Good news for primary care practices: Enrollment in internal medicine residency program has grown for the second straight year, according to the 2011 National Resident Matching Program report.
Good news for primary care practices: Enrollment in internal medicine residency programs has grown for the second straight year, according to the 2011 National Resident Matching Program report.
The report states that 2,940 U.S. seniors at medical schools enrolled in internal medicine residency programs this year, an 8% increase from last year. It is the second straight year of increases for internal medicine residencies, following a decline from 2007 through 2009.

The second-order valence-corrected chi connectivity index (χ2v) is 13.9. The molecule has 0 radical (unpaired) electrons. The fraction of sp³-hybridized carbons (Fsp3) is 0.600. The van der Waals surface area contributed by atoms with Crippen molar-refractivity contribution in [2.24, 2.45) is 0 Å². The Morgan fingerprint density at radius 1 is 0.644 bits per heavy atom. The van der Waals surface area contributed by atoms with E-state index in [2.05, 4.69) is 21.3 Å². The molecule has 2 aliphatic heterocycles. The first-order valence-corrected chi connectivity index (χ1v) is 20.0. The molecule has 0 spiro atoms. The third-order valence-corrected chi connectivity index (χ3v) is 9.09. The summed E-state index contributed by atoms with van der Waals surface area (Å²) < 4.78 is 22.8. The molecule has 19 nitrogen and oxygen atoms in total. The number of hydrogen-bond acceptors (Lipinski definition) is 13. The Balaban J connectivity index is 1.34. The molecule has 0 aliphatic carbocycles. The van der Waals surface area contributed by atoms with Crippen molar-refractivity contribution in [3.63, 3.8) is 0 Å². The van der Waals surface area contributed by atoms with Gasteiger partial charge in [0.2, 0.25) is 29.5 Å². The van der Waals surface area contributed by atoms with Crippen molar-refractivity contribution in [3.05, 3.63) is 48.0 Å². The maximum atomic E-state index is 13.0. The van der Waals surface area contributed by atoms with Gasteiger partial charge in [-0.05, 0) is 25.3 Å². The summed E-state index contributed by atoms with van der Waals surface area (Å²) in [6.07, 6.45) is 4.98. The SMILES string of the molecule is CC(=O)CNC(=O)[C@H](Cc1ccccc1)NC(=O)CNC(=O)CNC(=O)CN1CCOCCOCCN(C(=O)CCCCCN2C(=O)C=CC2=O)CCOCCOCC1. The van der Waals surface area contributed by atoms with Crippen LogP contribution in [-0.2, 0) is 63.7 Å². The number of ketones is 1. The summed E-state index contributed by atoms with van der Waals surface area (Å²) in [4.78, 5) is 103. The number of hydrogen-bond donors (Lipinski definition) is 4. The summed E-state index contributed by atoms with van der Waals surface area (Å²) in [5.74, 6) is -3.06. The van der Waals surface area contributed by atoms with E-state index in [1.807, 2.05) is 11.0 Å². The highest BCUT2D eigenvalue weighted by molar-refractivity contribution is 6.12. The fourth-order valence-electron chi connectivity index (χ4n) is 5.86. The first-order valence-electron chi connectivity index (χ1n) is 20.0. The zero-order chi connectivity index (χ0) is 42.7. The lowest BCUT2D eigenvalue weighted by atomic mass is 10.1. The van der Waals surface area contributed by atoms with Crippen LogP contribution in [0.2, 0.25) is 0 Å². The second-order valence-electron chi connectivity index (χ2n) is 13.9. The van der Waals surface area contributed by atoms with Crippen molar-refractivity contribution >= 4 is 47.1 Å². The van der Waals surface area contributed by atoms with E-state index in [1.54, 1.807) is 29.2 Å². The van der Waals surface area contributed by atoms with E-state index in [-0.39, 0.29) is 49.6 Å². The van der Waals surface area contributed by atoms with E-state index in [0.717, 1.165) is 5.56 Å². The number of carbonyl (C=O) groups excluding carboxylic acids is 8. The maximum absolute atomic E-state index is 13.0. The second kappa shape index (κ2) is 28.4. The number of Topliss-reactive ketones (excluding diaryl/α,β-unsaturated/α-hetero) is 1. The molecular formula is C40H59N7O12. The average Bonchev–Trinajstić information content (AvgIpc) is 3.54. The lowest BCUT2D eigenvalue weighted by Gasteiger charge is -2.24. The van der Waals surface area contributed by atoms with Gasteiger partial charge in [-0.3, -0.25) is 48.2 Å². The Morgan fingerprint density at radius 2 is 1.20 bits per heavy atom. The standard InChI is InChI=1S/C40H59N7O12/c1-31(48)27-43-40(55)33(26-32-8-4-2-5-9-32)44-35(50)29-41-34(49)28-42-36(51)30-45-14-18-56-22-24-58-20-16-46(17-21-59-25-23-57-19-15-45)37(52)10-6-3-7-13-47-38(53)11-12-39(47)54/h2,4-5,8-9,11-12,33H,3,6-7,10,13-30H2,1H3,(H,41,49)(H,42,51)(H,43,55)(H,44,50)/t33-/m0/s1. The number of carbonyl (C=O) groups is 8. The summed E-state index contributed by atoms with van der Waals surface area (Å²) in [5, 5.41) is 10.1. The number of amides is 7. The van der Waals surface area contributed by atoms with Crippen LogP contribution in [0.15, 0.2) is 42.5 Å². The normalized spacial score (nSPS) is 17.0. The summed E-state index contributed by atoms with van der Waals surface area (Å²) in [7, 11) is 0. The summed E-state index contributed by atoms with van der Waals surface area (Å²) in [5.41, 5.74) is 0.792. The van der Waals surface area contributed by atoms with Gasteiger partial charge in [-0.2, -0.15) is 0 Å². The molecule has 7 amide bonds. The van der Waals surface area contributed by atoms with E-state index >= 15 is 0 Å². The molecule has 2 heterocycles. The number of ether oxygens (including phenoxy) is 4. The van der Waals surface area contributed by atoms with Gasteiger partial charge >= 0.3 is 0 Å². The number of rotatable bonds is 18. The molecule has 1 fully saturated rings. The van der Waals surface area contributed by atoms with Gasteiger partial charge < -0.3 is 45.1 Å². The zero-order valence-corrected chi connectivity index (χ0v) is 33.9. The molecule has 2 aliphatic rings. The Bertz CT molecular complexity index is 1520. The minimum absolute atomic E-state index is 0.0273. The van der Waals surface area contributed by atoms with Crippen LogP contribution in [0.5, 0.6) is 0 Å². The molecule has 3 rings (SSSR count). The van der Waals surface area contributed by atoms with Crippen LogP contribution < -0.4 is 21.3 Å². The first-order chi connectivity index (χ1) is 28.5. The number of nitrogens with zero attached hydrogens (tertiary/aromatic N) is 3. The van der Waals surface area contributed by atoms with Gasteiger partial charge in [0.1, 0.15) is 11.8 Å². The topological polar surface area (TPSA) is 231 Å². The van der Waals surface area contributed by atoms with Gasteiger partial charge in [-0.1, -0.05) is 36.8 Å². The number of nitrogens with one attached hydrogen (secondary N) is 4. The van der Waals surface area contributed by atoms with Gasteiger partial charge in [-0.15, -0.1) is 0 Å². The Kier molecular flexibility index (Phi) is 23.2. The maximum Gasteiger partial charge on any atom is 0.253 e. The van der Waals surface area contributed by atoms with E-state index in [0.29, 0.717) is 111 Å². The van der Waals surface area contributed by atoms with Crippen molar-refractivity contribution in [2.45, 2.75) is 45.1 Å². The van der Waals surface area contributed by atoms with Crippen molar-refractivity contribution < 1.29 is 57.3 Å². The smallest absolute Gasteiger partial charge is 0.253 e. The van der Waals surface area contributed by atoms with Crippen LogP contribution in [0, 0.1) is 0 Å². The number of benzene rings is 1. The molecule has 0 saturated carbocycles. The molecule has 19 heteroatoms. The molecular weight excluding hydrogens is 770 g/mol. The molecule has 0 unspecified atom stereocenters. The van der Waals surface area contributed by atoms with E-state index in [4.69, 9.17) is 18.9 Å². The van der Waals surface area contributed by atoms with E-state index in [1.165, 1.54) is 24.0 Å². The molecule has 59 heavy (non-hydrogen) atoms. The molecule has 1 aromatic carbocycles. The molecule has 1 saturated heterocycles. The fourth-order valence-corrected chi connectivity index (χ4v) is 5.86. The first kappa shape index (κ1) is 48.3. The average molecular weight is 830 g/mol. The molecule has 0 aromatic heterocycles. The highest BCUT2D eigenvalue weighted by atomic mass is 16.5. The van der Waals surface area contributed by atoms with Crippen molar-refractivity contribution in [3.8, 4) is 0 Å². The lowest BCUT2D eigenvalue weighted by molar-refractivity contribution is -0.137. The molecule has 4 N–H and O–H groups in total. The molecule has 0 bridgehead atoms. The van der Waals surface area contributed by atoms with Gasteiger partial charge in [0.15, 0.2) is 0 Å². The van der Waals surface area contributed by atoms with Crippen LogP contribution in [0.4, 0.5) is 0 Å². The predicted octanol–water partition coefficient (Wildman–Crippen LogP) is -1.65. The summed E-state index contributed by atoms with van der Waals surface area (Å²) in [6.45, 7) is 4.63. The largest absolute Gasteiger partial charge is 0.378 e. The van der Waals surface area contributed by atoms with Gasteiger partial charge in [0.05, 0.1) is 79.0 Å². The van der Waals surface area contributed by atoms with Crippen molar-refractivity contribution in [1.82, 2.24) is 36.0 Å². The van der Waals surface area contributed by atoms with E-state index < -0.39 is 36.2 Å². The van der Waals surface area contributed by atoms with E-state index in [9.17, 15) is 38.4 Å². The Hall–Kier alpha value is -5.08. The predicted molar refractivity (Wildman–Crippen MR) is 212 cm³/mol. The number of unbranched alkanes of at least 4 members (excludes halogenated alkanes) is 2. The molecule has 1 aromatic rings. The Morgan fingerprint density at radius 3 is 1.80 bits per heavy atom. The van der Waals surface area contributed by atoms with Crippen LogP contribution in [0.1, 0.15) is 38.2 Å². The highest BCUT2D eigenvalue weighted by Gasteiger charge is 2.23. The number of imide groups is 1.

“We're cautiously optimistic and hope that the positive trend continues," Steven Weinberger, MD, FACP, executive vice president and chief executive officer of the American College of Physicians, said. “But the U.S. still has to overcome a generational shift that resulted in decreased numbers of students choosing primary care as a career. In 1985, 3,884 U.S. medical school graduates chose internal medicine residency programs. And the 18.9% of U.S. seniors that matched internal medicine in 2011 is the same percentage as 2007."
The 2011 numbers include students who will ultimately enter a subspecialty of internal medicine, such as cardiology. Currently, between 20% and 25% of internal medicine residents specialize in general internal medicine, compared with 54% in 1998.
See the study here.